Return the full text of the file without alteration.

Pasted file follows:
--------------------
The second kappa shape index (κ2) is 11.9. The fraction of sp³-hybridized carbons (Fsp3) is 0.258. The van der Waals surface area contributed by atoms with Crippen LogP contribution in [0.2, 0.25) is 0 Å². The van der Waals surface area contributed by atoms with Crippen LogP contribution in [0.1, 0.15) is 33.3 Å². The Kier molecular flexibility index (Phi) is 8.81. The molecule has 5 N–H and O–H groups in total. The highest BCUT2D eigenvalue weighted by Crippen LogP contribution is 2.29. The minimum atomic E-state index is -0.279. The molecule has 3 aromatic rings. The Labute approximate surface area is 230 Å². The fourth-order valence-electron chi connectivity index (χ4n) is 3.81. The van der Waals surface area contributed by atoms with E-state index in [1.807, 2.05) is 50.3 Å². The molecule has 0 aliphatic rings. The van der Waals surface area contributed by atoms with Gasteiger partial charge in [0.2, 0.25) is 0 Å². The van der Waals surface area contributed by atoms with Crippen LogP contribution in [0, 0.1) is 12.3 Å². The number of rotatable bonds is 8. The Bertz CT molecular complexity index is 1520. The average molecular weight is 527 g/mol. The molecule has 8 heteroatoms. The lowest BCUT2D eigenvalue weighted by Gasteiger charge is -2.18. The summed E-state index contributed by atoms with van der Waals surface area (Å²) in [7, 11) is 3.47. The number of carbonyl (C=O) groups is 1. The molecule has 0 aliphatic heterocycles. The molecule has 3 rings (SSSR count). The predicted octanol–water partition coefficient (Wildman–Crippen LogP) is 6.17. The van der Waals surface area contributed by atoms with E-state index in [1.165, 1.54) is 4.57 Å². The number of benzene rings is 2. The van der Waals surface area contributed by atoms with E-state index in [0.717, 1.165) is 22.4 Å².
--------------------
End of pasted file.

The second kappa shape index (κ2) is 11.9. The fraction of sp³-hybridized carbons (Fsp3) is 0.258. The van der Waals surface area contributed by atoms with Crippen LogP contribution in [0.2, 0.25) is 0 Å². The van der Waals surface area contributed by atoms with Crippen LogP contribution in [0.1, 0.15) is 33.3 Å². The Kier molecular flexibility index (Phi) is 8.81. The molecule has 5 N–H and O–H groups in total. The highest BCUT2D eigenvalue weighted by Crippen LogP contribution is 2.29. The minimum atomic E-state index is -0.279. The molecule has 3 aromatic rings. The Labute approximate surface area is 230 Å². The fourth-order valence-electron chi connectivity index (χ4n) is 3.81. The van der Waals surface area contributed by atoms with E-state index in [1.807, 2.05) is 50.3 Å². The molecule has 0 aliphatic rings. The van der Waals surface area contributed by atoms with Gasteiger partial charge in [0.2, 0.25) is 0 Å². The van der Waals surface area contributed by atoms with Crippen LogP contribution in [0, 0.1) is 12.3 Å². The number of rotatable bonds is 8. The Bertz CT molecular complexity index is 1520. The average molecular weight is 527 g/mol. The molecule has 8 heteroatoms. The lowest BCUT2D eigenvalue weighted by Gasteiger charge is -2.18. The summed E-state index contributed by atoms with van der Waals surface area (Å²) in [7, 11) is 3.47. The number of carbonyl (C=O) groups is 1. The molecule has 0 aliphatic heterocycles. The molecule has 3 rings (SSSR count). The predicted octanol–water partition coefficient (Wildman–Crippen LogP) is 6.17. The van der Waals surface area contributed by atoms with E-state index in [1.165, 1.54) is 4.57 Å². The number of benzene rings is 2. The van der Waals surface area contributed by atoms with E-state index in [0.717, 1.165) is 22.4 Å².